The Fed announced on Wednesday their decision to raise the Fed Funds rate by 0.25% to a target of 2.00%. This was the second increase of the year with plans for another two by year-end. However, the market is unsure the Fed will be able to follow through. The futures market is only pricing in about a 52% chance right now of that happening. A lot of the doubt is coming from the fact that most of the rest of the developed world’s central banks have a much more dovish stance. This causes a market force that acts as an anchor on long-term rates in the U.S. If the Fed does push the short-end of the curve up too quickly, and the yield curve inverts (short-term rates are higher than long-term rates), it would be cause for concern. In the past, an inverted yield curve has been an indicator of a coming economic downturn. However, the Fed is keenly aware of this potential danger and has been very vocal about their caution is preventing this from happening. Powell’s comments that accompanied the rate hike announcement were very positive and optimistic about the U.S. economy.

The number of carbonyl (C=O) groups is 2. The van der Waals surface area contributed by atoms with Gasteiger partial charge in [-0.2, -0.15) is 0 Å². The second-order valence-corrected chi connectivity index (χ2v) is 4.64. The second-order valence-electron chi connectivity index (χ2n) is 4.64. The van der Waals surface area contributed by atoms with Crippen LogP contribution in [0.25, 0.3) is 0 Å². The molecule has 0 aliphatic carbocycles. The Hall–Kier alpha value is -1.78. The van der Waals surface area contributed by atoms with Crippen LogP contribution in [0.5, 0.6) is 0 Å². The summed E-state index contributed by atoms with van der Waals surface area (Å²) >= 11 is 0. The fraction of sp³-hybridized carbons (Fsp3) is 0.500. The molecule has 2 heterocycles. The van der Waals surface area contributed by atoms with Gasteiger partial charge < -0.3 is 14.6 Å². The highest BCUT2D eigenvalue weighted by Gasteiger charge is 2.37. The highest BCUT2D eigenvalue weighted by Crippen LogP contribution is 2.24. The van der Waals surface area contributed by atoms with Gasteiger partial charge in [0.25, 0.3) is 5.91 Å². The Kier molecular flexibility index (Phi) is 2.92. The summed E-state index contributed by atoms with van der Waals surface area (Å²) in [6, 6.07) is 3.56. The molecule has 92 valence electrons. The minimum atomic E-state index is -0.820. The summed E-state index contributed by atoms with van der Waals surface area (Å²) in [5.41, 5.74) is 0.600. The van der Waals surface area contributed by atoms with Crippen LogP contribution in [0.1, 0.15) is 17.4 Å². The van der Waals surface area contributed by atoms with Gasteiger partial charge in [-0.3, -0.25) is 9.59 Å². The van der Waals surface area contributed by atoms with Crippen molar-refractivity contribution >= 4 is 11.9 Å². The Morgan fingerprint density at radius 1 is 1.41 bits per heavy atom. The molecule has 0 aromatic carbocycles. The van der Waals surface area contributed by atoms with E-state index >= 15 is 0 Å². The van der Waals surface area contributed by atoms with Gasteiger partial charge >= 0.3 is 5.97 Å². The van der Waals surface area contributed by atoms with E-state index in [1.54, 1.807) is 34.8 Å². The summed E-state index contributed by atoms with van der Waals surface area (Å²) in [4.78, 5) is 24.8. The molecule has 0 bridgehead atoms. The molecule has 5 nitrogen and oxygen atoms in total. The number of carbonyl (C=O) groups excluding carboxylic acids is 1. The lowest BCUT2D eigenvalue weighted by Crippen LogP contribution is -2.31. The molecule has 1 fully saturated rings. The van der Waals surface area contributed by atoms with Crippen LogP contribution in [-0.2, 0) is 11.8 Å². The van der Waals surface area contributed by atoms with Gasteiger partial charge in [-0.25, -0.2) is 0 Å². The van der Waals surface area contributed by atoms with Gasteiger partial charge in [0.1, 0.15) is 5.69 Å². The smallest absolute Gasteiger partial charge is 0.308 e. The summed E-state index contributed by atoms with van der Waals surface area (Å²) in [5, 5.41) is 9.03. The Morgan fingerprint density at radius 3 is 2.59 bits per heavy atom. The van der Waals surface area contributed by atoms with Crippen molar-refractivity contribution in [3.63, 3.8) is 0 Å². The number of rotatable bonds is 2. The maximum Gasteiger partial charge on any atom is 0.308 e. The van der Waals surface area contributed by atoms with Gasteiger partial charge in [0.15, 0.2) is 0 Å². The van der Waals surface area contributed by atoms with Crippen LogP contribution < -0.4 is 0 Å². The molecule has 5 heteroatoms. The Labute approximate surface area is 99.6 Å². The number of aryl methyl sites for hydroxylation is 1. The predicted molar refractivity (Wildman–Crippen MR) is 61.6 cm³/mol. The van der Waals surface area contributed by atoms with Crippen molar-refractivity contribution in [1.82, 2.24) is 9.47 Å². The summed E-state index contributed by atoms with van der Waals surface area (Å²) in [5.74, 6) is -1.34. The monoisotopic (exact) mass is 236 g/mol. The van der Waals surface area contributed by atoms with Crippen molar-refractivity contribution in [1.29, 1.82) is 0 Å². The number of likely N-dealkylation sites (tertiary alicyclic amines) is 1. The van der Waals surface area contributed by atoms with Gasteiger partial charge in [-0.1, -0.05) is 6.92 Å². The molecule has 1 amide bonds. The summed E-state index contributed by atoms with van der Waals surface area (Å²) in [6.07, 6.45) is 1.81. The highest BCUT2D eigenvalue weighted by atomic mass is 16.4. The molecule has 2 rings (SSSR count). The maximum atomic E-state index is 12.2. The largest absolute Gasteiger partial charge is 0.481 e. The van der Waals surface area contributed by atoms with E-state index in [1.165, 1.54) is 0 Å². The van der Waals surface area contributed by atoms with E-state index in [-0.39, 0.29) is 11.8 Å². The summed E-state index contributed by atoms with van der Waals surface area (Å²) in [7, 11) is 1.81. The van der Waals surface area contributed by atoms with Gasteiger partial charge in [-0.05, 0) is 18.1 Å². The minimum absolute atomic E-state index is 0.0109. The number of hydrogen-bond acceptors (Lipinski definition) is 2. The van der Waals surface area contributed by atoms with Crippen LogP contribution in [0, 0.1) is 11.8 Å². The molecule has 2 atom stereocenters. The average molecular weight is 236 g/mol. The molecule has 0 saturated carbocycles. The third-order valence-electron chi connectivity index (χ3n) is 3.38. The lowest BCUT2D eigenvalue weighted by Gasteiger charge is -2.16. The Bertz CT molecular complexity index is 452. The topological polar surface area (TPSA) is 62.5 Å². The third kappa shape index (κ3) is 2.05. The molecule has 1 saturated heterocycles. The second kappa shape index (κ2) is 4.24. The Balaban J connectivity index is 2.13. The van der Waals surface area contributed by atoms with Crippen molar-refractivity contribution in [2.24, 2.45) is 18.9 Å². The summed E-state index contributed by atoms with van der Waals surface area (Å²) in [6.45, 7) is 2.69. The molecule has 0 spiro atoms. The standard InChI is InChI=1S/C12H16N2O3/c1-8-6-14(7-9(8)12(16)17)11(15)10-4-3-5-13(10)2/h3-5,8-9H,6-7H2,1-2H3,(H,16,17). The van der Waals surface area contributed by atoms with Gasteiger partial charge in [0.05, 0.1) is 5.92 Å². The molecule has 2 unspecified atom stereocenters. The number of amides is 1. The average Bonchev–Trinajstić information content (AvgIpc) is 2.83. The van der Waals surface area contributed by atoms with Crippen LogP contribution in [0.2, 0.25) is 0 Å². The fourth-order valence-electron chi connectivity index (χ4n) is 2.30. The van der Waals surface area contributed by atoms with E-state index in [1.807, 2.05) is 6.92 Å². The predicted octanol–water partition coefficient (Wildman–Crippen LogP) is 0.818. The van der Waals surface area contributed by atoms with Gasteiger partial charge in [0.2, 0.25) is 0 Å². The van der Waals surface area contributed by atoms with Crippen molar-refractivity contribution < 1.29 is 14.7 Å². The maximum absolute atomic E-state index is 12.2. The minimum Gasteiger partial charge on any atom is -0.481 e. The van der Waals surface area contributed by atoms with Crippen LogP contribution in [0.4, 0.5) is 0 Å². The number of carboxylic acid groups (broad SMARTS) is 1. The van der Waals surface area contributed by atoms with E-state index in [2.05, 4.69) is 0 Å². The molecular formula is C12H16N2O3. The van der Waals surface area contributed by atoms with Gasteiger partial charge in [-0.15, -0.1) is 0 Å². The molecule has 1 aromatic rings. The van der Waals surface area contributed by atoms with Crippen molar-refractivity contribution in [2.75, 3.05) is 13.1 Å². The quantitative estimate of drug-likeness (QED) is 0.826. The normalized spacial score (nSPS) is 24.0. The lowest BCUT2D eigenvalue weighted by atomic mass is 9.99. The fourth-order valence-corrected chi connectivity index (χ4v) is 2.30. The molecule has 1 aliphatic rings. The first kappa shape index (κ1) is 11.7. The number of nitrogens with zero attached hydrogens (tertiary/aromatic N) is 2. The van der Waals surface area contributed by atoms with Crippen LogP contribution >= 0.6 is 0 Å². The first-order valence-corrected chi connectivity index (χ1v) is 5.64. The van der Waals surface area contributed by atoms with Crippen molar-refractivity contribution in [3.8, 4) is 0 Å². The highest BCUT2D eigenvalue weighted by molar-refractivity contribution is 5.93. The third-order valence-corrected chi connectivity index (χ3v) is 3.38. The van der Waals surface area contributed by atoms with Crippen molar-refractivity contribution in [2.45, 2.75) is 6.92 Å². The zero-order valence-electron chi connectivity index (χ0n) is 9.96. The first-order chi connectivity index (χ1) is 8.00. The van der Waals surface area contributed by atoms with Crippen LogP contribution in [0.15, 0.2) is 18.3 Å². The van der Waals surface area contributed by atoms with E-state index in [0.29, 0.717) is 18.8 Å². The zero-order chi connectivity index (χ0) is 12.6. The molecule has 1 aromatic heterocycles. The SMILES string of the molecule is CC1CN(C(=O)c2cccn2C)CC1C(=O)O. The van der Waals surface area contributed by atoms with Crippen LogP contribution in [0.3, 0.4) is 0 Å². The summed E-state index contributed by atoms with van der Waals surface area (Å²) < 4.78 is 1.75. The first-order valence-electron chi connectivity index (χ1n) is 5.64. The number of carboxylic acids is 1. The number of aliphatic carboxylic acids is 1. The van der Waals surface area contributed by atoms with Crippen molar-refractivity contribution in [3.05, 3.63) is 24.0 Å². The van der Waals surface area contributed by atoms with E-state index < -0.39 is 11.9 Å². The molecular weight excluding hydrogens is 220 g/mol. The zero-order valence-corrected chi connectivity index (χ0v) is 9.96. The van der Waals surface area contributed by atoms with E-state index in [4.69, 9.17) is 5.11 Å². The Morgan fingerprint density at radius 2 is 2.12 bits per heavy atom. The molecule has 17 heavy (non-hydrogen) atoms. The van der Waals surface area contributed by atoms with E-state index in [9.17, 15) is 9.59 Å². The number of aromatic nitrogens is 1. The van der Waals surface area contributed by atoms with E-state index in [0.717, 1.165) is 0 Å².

The European Central Bank announced last week that they would be reducing their asset purchase program through the end of the year before eliminating it in December. With this Announcement, they included guidance that they would not begin to raise rates until mid-2019 at the earliest. So even then, they will not do so until the 2% inflation target is hit.
All-in-all, the bond market took the news in stride. You would expect rising rates to have an adverse effect on bond returns, but the BBgBarc US Aggregate Bond Index finished up 0.13% for the week. The Citi World Government Bond Index lost -0.41% for the week. For the year, both indexes are down with -1.94% and -1.33% losses respectively.
Author: Jim Rambo | Research Team | Allegheny Financial Group | June 2018
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